His Mother Married a Latch-Key
by Maria Elena Caballero-Robb

    His mother married a latch-key. Before it cranked
    in the lock, the boy and the neighbor girl played all afternoon
    in bed, tented the sheet over their knees,
    pretended to be dead, then he
    would be father and she mother to toy families fashioned
    out of plastic houses, stuffed animals.

    His father didn't come home on time,
    so the woman made a bonfire of his books, who were her enemies.
    She and the two children squeezed
    past each other in the hall lugging stacks of books to the patio.

    She barked commands, her skirt slapping
    like a flag in the March wind, blouse billowing, going slack.
    Before she lit it he came home. She beat his chest and pulled his hair,
    then fled to her bathroom. The neighbor girl ran out.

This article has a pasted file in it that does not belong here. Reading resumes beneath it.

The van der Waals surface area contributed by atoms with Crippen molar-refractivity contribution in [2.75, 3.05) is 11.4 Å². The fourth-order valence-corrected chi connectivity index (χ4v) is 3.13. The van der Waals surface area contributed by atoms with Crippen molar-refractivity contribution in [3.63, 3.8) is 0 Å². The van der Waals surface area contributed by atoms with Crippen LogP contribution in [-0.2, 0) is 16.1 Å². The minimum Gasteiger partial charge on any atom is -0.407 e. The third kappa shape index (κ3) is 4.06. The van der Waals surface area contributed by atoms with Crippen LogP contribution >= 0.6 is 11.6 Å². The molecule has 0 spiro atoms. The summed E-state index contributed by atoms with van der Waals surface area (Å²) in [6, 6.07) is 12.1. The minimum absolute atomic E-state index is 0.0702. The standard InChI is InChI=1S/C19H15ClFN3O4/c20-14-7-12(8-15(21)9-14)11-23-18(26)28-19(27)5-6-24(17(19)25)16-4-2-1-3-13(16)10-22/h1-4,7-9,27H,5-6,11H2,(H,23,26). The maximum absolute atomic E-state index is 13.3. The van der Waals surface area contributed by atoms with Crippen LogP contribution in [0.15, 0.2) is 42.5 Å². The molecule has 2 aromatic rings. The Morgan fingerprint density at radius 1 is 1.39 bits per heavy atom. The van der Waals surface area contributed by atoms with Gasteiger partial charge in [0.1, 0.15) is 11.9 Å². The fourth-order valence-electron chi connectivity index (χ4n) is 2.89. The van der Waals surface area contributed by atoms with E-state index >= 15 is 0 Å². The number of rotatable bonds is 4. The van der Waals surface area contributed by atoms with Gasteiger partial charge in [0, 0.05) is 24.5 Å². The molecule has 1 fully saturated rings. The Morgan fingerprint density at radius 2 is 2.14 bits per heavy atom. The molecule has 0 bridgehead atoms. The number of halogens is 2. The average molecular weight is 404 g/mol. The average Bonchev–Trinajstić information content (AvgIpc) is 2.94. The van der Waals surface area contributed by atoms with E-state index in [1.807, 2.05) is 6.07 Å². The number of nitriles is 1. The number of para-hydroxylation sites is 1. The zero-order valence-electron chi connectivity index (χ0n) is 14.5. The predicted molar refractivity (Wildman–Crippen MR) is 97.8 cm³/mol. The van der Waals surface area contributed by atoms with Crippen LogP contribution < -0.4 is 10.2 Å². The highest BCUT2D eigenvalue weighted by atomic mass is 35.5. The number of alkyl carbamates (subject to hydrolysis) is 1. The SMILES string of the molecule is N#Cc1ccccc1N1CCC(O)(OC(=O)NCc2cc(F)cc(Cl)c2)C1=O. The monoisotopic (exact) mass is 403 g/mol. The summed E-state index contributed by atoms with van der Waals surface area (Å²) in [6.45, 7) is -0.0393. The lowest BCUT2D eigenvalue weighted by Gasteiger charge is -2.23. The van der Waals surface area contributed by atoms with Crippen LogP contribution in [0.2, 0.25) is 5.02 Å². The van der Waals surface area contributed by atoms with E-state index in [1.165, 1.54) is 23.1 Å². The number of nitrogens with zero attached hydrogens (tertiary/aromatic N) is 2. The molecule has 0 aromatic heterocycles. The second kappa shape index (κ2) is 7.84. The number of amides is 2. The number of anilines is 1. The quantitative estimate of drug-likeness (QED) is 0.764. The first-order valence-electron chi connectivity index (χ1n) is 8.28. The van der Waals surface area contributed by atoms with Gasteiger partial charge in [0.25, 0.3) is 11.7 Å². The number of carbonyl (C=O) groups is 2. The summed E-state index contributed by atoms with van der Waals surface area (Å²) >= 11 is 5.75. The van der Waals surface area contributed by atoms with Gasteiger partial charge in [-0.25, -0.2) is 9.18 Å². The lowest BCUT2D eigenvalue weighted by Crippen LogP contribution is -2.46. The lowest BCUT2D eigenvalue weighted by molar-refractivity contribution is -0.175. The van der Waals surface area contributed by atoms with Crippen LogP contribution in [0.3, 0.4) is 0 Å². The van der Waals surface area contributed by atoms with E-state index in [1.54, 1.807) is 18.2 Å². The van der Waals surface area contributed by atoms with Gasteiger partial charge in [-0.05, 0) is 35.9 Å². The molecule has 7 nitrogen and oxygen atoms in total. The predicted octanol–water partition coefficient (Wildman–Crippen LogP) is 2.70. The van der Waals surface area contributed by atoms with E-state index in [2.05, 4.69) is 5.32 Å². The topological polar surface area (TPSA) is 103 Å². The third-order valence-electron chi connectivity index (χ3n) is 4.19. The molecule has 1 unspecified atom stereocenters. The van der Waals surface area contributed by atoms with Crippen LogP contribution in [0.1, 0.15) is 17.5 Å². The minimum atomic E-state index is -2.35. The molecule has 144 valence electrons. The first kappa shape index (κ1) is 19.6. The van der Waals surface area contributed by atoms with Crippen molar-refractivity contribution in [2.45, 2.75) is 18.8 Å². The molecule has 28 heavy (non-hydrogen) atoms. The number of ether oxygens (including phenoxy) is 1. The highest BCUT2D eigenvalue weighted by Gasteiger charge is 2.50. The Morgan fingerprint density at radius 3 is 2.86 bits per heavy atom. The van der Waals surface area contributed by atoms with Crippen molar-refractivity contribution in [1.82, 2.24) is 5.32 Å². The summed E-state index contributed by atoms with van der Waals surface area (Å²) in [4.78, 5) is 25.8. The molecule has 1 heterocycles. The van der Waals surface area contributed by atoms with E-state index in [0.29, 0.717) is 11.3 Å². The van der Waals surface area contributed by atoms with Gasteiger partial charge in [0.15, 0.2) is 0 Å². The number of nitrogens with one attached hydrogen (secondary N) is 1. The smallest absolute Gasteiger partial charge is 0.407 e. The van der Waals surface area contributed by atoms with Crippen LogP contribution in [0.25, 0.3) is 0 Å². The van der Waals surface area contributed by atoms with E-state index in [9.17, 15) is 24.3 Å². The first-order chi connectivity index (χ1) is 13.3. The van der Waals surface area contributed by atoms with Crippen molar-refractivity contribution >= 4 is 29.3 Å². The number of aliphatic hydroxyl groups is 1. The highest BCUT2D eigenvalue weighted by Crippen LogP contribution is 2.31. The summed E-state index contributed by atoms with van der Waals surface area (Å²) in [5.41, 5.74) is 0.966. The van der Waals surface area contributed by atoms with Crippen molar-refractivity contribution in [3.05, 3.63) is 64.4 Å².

Next door, after supper she thought of them, the squares
    of winter light, bluish in late afternoons, trapezed
    across the floor. They played there,
    migrating with this faint geometric warmth. They watched
    the sun scrape the building tops
    quick as a belt striping low across sky.

    Then she came home,
    drew the curtains like a magician, disappearing
    the world of parking lots, neighbors, school.

    That night, the neighbor girl listened,
    hunched in her room by the wall that was the wall
    behind the boy's bed. She could not hear
    the boy. She waited for the noises
    of his apartment, furniture scrapes, shouts, the tiny roar
    of a live studio audience reaching her
    like a cord let down a well.
    What had he done
    this time? Where was that voice coming from?
    Someone spread-eagled on the carpet in the master
    bedroom, a back painted with the belt strokes.

    She made a tent out of the sheet, and a strong quiet
    fell on her like a smell. If she could stay still long enough,
    not scratch or flinch until some grace
    came over her--the future would arrive
    as suddenly as a light flicked on, and fill her
    with her share of height, weight,
    and hair, and she would get up and walk a woman.

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